Today is going to be a slow day. We took the tour of Monument Valley yesterday afternoon, and so today we have only the museum to visit and perhaps another trip to MV, if the wind dies down. Unfortunately the forecast suggests the wind will be replaced by clouds and rain, so we’re in for a slow and wet day.
I’ve got to “renegotiate” my picture backup strategy – again – as Lightroom (I’ve only learned over the last several weeks) is based on your pictures being located where they are, and adding the adjustments each time you access that picture, rather than preserving the adjusted picture. Thus the program assumes you will preserve and backup the pictures yourself. It only backs up the adjustment record. So much of today’s computer time is being spent backing up the photos themselves, a time-consuming task that requires only minimal input from me.
I did get some interesting pictures of the monuments we can see from our balcony chairs as they appear with the sun behind them (in silhouette). Yep, the clouds are definitely rolling in.
The museum is interesting. This place started out as a trading post built and operated by Harry and Mike (Irene) Goulding. They came here in 1923 and decided to build a business here. The museum building is their first trading post downstairs, with their residence upstairs. Apparently they never had children, but put their energies into building the business. They soon put up structures to house and feed visitors, and did the work necessary to develop a consistent source of water, one of the main necessities here. As you can see from the pictures, they nestled their business in the shadows of two large monuments with a striking view of many others. A choice spot.
In the 1940s Goulding found out that John Ford was looking for a location for his next movie, and determined to present Monument Valley as that location. He went to Hollywood, and managed to make his point, at least getting Ford to travel here with his entourage and investigate. The result is a whole series of movies shot here, many of them highly successful. John Wayne starred in several, as well as Henry Fonda, Harry Carey, Jr,, and Ward Bond. Movies right up until the present day have been shot here, notably Thelma and Louise, Back to the Future III, and Forrest Gump. One room of the museum is devoted to telling this story.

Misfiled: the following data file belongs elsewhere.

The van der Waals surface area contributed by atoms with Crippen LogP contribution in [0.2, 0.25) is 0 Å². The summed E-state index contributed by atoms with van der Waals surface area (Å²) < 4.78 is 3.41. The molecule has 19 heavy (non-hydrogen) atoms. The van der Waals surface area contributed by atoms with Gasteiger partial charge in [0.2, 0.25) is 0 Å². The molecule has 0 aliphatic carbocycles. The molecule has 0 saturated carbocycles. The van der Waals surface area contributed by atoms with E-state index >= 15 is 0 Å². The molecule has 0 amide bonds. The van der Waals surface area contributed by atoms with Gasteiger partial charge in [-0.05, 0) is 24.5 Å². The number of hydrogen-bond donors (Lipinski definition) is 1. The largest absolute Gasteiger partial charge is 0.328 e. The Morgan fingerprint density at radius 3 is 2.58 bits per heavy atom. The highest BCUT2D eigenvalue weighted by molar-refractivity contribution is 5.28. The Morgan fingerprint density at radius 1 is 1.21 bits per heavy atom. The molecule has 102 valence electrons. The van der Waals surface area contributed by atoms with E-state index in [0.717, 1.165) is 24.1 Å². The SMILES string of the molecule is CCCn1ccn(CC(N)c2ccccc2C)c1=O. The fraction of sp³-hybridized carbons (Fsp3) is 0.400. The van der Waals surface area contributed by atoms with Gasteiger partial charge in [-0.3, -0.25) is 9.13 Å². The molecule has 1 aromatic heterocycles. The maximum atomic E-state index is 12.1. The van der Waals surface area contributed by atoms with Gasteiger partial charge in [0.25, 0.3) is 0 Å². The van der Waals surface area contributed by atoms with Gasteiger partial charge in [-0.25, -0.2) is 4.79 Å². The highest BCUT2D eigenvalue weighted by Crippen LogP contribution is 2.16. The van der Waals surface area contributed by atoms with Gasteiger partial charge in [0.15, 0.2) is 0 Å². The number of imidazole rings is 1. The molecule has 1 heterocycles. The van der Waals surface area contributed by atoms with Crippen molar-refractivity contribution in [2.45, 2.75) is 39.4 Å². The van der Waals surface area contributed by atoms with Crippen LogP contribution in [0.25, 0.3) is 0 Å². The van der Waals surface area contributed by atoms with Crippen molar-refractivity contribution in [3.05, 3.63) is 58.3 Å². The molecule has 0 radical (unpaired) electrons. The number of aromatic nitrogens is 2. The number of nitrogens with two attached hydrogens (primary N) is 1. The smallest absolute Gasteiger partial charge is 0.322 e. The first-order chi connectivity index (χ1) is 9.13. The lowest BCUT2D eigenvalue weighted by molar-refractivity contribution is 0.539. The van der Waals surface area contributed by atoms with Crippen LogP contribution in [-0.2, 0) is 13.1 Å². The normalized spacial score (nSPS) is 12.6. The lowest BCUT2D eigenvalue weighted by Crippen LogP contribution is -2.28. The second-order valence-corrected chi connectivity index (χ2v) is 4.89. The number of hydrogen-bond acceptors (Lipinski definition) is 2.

The other story that features prominently is the history of the Navajo peoples who have inhabited this area from the earliest human habitation in North America. Much of the story as described in the museum relates to the encroachment of the area by whites in the mid 1800s, and the way the Navajos were treated by the whites through that period. (Colonel) Kit Carson was one of the military leaders whose story is told, with an attempt to be relatively neutral.
Personally I believe the Navajos were not treated well, and Kit Carson was no better than any of the other military types who were given the job of making the west habitable to the white population. He is singled out I suspect because of his popular reputation, which makes him useful to caricature and compare to the poor Navajos who were dispossessed and forcibly moved to reservations. All this energy expended to make the area safe for the whites who never really came here to do anything but enjoy the beauty. The presentation, which took the form of a video of about ninety minutes, also told the story of the Navajo chief (Hoskininni) who had leadership of a group who managed to evade the army elements sent to find them. Eventually those Navajos who were forcibly evicted and eventually encamped at Fort Sumner in New Mexico were let go.
Those who had originated here in MV, returned and with the ones left from Hoskininni’s group are the source of the settlers who currently occupy the area. The Navajos today are the largest of the native American tribes extant. Their reservation covers some 17.5 million acres (according to one source).
Any such history is bound to view events through the eyes of the current-day people who put it together. As a reader of history, I prefer a version which makes more of an attempt to present the events in the context of the times in which they took place. There are certainly basic moral and ethical principles that one would want to believe apply to all. However, even those have evolved over time, and a complete context must include some discussion of those prevailing principles. An individual is much more of a hero for asserting his adherence to these principles at a time when the prevailing understandings are against him than when they are in his favor. Was Kit Carson a bad or a good person for what he did? Gwen and I spent the time to read up a bit, and then had a rousing discussion on that point. I leave it to the reader to guess who was arguing what points.
So, lunch was had, and then we settled down to a restful afternoon and evening. The only adventure concerned the lack of tea bags in the room. I ended up going to the restaurant where they had a box of Navajo Tea bags, which they happily sold to me.